That trend has been fueled by a drop in technology stocks, an uncertain macroeconomic environment and rising interest rates. Meanwhile, initial public offerings have fallen to their lowest level since 2009, cutting off a key source of fundraising for mature private companies and their backers.
“Next year is when everything comes back home,” said Ravi Viswanathan, founder of California-based New View Capital. “There will come a point where even companies with capital of 18 to 24 months will have to raise. There will be a lot of pain.”
Up and down Sand Hill Road, VC funds have reviewed their portfolios and warned founders to assume the capital markets may be closed for another year and to shift their strategies from growth to survival.
The companies struggling the most to raise new funding are unprofitable groups in capital-intensive sectors like battery manufacturing or robotics.
“We just got out of a borderline crazy environment,” said one institutional tech investor. “If you had raised an outstanding amount at a valuation that didn’t deserve it, you felt you had done very well as a founder or management team. Now it’s coming back to bite you.”
Pursuing creative financial options to protect a company’s valuation is an “old playbook,” said an investment manager at a large pension fund that invests heavily in technology. “But it has been a long time since the sums have been this large and it is affecting everyone.”
Some companies are persuading existing investors to put up more capital at the same valuation as their previous fundraiser, known as a “side round,” but with underlying economic terms that are much less favorable to the company.
Where companies are receiving desperate “dirty” term sheets — deals that on the face of it accept a company’s existing valuation but have terms that could prove more beneficial to new investors — are making the rounds, one investment banker said.
“Investors say we’ll buy at the same price, but we want seniority and to be at the top of the stack in case of liquidity,” Kroll’s Silicon Valley leader Glen Kernick said, adding that he had seen a number of deals signed. that provide for investors to double their investment before other shareholders in the event of a sale or bankruptcy.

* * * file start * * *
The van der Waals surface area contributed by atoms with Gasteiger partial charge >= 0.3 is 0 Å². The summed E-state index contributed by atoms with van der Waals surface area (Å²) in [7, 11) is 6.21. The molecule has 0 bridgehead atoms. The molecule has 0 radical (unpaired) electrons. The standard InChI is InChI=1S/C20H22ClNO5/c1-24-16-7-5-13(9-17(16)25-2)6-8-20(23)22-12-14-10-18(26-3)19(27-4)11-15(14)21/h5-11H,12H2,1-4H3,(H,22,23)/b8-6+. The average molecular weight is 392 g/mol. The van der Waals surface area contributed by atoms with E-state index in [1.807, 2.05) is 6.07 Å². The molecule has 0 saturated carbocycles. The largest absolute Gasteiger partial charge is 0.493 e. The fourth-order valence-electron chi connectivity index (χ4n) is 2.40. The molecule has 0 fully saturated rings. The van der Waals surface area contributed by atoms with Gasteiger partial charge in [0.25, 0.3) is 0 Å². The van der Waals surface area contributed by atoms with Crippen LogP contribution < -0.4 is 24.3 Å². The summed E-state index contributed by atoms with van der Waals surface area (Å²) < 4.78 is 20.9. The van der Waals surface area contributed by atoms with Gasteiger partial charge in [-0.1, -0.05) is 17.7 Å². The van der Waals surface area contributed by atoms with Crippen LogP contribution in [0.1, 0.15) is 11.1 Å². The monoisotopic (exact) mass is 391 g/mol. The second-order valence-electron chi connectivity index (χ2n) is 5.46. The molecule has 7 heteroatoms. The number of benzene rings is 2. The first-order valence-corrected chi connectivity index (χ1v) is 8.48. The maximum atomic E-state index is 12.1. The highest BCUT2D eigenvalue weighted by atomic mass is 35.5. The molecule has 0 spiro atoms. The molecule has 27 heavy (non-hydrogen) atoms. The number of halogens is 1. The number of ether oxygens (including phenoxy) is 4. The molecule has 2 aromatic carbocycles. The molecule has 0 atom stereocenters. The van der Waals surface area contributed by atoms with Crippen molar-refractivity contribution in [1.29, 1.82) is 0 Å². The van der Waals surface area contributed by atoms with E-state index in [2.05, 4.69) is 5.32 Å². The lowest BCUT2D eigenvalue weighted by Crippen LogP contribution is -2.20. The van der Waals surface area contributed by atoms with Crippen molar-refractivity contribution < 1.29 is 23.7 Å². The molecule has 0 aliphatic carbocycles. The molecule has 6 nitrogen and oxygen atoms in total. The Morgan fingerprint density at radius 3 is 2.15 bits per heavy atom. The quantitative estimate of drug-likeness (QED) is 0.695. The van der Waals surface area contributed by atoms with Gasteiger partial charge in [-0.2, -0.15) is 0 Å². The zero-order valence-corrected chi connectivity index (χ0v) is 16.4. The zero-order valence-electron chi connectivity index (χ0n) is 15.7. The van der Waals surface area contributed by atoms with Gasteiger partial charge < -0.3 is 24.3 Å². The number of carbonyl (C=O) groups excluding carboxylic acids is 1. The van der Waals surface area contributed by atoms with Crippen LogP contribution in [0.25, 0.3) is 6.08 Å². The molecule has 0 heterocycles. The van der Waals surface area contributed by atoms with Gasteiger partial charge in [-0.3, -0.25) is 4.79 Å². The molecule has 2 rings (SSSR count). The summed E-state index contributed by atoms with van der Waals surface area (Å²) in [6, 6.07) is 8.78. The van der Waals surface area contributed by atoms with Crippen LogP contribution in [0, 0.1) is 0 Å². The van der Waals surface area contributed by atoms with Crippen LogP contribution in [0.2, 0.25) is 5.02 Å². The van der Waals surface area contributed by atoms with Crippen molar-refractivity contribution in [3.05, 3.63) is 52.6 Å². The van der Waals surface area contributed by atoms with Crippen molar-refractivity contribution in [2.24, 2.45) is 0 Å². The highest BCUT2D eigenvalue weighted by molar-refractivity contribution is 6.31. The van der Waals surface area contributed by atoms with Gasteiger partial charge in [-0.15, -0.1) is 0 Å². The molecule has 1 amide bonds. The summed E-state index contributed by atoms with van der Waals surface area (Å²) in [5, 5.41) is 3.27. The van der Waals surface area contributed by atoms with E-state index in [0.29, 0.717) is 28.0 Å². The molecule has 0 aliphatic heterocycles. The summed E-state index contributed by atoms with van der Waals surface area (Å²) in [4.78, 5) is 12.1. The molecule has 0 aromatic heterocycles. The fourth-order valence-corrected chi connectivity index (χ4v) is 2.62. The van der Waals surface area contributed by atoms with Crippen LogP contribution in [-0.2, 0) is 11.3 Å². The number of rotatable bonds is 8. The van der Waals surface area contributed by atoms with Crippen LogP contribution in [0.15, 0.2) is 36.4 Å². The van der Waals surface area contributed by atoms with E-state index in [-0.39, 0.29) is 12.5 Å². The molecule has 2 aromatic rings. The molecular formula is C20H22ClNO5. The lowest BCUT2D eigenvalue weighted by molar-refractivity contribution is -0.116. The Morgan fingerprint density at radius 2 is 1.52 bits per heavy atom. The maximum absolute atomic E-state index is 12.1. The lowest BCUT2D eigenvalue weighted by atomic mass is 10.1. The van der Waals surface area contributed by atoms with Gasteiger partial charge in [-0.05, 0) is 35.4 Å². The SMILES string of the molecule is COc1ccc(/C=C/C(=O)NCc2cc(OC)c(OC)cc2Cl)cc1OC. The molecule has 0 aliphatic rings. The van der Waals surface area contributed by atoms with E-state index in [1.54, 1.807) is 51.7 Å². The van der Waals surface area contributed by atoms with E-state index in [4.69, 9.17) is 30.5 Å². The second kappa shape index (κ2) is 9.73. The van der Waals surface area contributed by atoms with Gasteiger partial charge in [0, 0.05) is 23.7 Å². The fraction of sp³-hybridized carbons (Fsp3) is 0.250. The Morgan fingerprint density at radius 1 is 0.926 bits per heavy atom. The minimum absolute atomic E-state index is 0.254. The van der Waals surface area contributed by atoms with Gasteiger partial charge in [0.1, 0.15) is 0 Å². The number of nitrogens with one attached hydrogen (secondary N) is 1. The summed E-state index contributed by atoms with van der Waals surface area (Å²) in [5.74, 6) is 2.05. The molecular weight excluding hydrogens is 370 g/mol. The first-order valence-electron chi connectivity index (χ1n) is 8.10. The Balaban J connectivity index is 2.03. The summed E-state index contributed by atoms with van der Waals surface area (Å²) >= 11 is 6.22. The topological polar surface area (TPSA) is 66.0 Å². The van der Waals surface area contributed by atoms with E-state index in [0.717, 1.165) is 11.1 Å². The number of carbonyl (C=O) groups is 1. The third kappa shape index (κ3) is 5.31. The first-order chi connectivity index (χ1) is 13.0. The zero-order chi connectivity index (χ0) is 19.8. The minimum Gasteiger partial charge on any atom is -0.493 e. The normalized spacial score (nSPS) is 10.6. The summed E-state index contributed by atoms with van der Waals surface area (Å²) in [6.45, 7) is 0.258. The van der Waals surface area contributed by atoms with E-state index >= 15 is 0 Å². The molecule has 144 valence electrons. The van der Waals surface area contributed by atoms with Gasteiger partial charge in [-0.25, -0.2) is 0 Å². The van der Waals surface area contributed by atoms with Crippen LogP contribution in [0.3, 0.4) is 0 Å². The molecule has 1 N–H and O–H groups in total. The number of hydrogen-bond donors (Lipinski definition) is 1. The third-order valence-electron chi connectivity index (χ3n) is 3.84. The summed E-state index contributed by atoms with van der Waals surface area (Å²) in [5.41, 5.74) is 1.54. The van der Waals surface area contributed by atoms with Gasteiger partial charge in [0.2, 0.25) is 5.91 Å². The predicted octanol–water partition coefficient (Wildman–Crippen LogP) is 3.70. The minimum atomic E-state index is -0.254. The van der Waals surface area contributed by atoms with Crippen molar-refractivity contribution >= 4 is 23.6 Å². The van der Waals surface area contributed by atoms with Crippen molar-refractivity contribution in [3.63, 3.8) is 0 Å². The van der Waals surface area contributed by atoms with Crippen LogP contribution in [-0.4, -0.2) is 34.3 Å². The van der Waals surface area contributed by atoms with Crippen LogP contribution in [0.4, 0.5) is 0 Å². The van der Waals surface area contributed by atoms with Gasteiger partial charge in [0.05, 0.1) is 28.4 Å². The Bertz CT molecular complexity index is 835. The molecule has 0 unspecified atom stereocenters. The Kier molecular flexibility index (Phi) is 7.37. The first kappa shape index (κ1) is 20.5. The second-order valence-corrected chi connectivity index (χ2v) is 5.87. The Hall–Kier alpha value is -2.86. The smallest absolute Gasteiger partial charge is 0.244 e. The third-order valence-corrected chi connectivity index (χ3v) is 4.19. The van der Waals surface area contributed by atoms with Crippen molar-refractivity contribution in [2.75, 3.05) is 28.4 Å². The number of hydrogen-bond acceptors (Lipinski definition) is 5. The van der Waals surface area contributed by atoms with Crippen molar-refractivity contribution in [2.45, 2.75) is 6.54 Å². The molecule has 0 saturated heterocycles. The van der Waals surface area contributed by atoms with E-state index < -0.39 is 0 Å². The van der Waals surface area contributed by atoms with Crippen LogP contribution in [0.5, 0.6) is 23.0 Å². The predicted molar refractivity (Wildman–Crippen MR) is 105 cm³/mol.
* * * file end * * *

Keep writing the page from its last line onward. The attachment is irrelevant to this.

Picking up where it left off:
Tonal Systems, which develops smart fitness devices, reached such a financing deal earlier this year, according to corporate documents first reported by the Wall Street Journal.
This structure can be brutal for shareholders further down the seniority ladder, such as employees who hold stock options, if a company’s value were to fall. It’s a trade-off between accepting a valuation shock or accepting punitive terms that risk creating conflict in a company’s shareholder base, or even removing value from employees.
Some companies are repricing their own equity to enhance the growth potential of employee stock. Delivery app Instacart cut its internal valuation for the third time to $13 billion in October, down from $39 billion in 2021. Similarly, Checkout.com, Europe’s most valuable tech startup, chopped up its internal valuation to about $11 billion, after it raised a valuation to $40 billion in January.
Drastically lowering internal valuation, which is independent of the investor-determined price of a group’s preferred stock, benefits staff by lowering the company’s cost of stock. This gives employees scope for higher profits in the event of future deals, such as an initial public offering.
“We are telling our portfolio companies not to get too entrenched in a valuation that they had a couple of years ago when the market was abnormally inflated,” said the investment manager at Sand Hill Road. “It’s better to take your medicine now.”